As I wrote above, there are several approaches to the subject, and this is how McCarthy answers the above question.

For every , denote by the set of all -tuples of matrices. For and , we let denote the -tuple in with elements

, .

We denote my , so it all -tuples of matrices, running over all .

**Definition:** An **nc-set** is a set such that the following conditions hold:

- For all , the intersection is open,
- If then ,
- If and is unitary then .

The set is an nc-set, for example. So is the union of all tuples of matrices in the open unit ball, or union of all strict row contractions.

On these sets we may define noncommutative functions. A function is called a **graded function** if it maps into . (As an example, note that noncommutative polynomials are graded functions.)

**Definition:** An **nc-function** on and nc-set is a graded function such that

- ,
- If and is an invertible matrix such that , then .

Again, it is easy to check that noncommutative polynomials are nc-functions. Indeed, it seems that these requirements are the bare minimum that we might ask from functions which are to be in some sense limits of noncommutative polynomials.

Until now everything is completely algebraic. In order to obtain analytic results, one needs to introduce a topology. Without going into detail, let us assume that there is a “good” topology defined on . This allows us to define holomorphic functions.

**Definition:** A **noncommutative holomorphic function **on an nc set is a continuous nc function.

(Actually, Agler and McCarthy define a holomorphic function to be just a locally bounded nc-function, but they prove that continuity follows, so for simplification I throw continuity into the definition.)

A remarkable consequence of this definition – just the bare algebraic requirements together with continuity – is that a holomorphic function is differentiable. The simple proof is as remarkable as the result.

**Proposition:** If is a noncommutative holomorphic function on , then for every and , the limit

exists.

**Proof:** The idea of the proof: do some block matrix computations, and read the derivative from the entry. Here is what this means. First write down the simple identity :

,

where and (and is a small complex number). Applying to both sides, and using the properties of nc functions, we find

Now letting we find that exists, and can simply be read off the top-right entry in the right hand side of the above equation!

(Note that there is content here also when there is just one variable.)

This neat theorem is just the starting point. One of the subtleties is that different choices of topologies lead to rather different notions of holomorphic functions, and different theorems are available. If the topology is “free”, then holomorphic functions can be locally approximated by noncommutative polynomials, in analogy to analytic functions in one complex variable.

On the other hand, if the topology is “fat”, then they obtain the following implicit function theorem.

**Implicit function theorem ( version):** Suppose that is a “fat” open set, and let be holomorphic on . Suppose that and that is a full rank map. Then there exists an open neighbourhood of and a holomorphic function of one variable such that near the set is given as .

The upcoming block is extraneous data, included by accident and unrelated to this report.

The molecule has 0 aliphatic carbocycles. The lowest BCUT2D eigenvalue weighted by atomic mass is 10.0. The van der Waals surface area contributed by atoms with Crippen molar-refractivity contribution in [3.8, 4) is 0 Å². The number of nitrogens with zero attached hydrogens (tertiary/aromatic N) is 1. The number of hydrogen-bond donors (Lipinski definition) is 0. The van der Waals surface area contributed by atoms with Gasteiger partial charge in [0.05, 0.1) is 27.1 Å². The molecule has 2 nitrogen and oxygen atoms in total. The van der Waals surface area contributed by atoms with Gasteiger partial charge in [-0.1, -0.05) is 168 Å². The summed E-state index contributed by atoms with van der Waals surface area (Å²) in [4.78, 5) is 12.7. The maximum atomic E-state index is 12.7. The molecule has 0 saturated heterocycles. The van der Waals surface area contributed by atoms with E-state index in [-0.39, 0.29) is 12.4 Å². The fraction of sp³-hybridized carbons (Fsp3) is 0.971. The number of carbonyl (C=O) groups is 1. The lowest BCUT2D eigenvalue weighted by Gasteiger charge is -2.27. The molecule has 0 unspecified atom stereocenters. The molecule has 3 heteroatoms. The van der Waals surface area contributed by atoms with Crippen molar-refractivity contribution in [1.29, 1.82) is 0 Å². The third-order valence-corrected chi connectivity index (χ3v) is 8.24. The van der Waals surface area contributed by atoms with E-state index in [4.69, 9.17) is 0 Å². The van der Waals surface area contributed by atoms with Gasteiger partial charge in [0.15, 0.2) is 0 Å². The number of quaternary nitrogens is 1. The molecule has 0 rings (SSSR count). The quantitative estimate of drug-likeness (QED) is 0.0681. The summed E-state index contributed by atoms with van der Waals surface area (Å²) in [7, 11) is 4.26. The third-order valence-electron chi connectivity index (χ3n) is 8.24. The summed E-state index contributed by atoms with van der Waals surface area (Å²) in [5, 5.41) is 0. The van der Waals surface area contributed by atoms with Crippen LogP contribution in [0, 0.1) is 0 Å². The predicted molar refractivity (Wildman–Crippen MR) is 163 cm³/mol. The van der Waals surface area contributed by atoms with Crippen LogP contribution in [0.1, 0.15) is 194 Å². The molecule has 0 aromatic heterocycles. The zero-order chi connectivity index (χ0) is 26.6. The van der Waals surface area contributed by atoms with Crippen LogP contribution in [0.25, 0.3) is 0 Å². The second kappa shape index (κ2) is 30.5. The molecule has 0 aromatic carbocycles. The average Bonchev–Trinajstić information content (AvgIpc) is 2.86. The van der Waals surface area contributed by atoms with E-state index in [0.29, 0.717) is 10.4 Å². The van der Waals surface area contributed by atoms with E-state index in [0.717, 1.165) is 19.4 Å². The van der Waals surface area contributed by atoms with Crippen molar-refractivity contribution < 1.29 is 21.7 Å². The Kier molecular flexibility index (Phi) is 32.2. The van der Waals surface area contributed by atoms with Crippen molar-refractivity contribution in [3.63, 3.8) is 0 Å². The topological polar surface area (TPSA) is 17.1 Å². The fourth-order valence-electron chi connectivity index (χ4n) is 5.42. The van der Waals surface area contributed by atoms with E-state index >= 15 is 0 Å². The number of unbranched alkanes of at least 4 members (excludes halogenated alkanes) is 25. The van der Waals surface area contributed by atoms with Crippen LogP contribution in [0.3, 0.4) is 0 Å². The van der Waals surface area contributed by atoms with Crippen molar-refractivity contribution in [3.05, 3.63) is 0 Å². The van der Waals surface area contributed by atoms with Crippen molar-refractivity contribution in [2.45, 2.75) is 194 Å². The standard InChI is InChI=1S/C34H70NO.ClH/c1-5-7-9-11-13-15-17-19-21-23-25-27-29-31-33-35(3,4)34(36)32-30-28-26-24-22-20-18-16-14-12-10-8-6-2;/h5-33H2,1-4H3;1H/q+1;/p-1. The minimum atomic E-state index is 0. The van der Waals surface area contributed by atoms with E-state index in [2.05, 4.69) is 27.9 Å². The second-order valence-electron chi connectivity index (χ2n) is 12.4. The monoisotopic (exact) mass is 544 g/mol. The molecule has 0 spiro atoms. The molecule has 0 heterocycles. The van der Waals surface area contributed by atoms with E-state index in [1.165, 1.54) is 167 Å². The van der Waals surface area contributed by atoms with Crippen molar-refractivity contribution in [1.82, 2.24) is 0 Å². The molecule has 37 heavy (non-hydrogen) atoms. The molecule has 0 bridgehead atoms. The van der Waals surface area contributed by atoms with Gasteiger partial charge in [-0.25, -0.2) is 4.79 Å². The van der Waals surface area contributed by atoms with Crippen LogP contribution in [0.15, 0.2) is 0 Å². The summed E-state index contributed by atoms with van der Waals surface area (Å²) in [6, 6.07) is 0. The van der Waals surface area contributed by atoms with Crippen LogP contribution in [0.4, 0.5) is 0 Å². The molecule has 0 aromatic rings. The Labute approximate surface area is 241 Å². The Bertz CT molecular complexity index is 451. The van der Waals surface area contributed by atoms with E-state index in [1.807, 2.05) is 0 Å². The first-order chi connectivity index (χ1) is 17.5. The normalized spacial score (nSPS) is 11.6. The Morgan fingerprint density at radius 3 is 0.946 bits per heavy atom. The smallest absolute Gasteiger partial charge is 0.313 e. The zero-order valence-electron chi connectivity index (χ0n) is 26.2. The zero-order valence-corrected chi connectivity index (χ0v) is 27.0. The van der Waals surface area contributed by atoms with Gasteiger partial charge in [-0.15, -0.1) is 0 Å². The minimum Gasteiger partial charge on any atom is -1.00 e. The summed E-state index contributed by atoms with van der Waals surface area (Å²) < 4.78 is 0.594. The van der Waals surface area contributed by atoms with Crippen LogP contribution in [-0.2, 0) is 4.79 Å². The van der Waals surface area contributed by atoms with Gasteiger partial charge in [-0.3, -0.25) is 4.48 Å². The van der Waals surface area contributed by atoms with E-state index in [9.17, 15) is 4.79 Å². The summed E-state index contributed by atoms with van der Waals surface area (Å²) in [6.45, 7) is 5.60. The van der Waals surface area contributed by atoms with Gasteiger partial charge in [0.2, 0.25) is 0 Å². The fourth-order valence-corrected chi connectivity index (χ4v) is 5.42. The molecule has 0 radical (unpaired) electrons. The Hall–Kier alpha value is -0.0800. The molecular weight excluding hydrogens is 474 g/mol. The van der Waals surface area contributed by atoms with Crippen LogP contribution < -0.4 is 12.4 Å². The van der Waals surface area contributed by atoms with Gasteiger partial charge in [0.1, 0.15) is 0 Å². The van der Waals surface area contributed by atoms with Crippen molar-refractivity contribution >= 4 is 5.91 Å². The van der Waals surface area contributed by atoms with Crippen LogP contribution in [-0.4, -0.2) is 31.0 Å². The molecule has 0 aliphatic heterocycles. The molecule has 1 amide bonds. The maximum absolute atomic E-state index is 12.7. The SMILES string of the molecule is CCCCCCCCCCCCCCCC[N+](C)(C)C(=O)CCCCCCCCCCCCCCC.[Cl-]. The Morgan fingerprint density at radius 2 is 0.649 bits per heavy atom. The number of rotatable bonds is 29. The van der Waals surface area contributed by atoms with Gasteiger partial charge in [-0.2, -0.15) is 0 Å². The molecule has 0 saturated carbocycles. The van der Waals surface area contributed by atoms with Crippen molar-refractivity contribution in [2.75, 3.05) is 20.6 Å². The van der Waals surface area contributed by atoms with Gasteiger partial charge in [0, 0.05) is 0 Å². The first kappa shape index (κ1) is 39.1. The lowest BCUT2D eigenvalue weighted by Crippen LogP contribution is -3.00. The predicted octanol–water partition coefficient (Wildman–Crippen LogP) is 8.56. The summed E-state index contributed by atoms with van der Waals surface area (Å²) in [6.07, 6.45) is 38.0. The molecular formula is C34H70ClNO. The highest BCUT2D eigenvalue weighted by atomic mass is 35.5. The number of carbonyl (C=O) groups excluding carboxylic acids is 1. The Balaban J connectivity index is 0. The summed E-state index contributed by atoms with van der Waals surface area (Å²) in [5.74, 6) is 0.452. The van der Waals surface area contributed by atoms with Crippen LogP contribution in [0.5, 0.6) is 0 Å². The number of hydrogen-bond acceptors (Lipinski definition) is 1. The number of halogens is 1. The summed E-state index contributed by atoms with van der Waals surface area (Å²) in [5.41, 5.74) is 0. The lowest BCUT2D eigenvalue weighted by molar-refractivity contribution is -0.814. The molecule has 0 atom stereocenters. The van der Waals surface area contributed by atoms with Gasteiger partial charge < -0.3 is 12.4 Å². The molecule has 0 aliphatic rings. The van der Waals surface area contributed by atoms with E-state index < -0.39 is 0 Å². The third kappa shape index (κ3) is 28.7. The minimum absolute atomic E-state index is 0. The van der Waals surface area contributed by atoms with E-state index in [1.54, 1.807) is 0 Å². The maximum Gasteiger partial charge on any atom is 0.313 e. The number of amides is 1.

(**Remark:** Note that differentiation here is defined slightly differently from above. It is an exercise to sort out what this means.)

The implicit function theorem has the following remarkable consequence: a generic matrix solution to a (noncommutative) polynomial equation in two variables is, in fact, commuting. For example, consider

We calculate . This is a full rank map unless intersects . This usually does not happen. Thus if we find a solution that satisfies the algebraic equation

where does not intersect , then the implicit function theorem tells us that , and so and commute! (The implicit function theorem is from this paper. I hope this application is convincing that developing noncommutative function theory is worthwhile.)

#### 4. More on multipliers of Drury-Arveosn space

Jingbo Xia presented a joint work with Quanlei Fang where (among other things) they answer in the negative the following question about the characterisation of multipliers on Drury-Arveson space :

**Question:** Let , and suppose that . Does it follow that ?

Here denotes the normalised reproducing kernel at . As I indicated above, the answer to this question is No. This does not come as a gigantic surprise, but it fills a hole in our knowledge, and the proof is hard.

I found this interesting because, as Xia points out, this answers an even simpler question that we did not know the answer to. Recall that since , every multiplier is in (in particular an analytic function). Moreover, it is standard that every multiplier (on every Hilbert function space) is a bounded function. Thus

Fang and Xia’s result shows that this containment is strict.

#### 5. Ken Davidson awarded “Distinguished Career Award”

Finally, some happy news for anybody working in operator algebras and operator theory. (This was not a talk in the workshop, of course, but something I learned while eavesdropping to a conversation.) The Canadian Math Society decided to award Kenneth R. Davidson the 2014 David Borwein Distinguished Career Award. Here is the press release. Congratulations Ken!

[…] couple of years ago, after being inspired by lectures of Agler, Ball, McCarthy and Vinnikov on the subject, and after years of being influenced by Paul Muhly and Baruch […]

[…] Arveson-Douglas conjecture, and I worked on this conjecture on and off for several years (see here, here, here and here for earlier posts of mine mentioning this conjecture). That’s one way I got to […]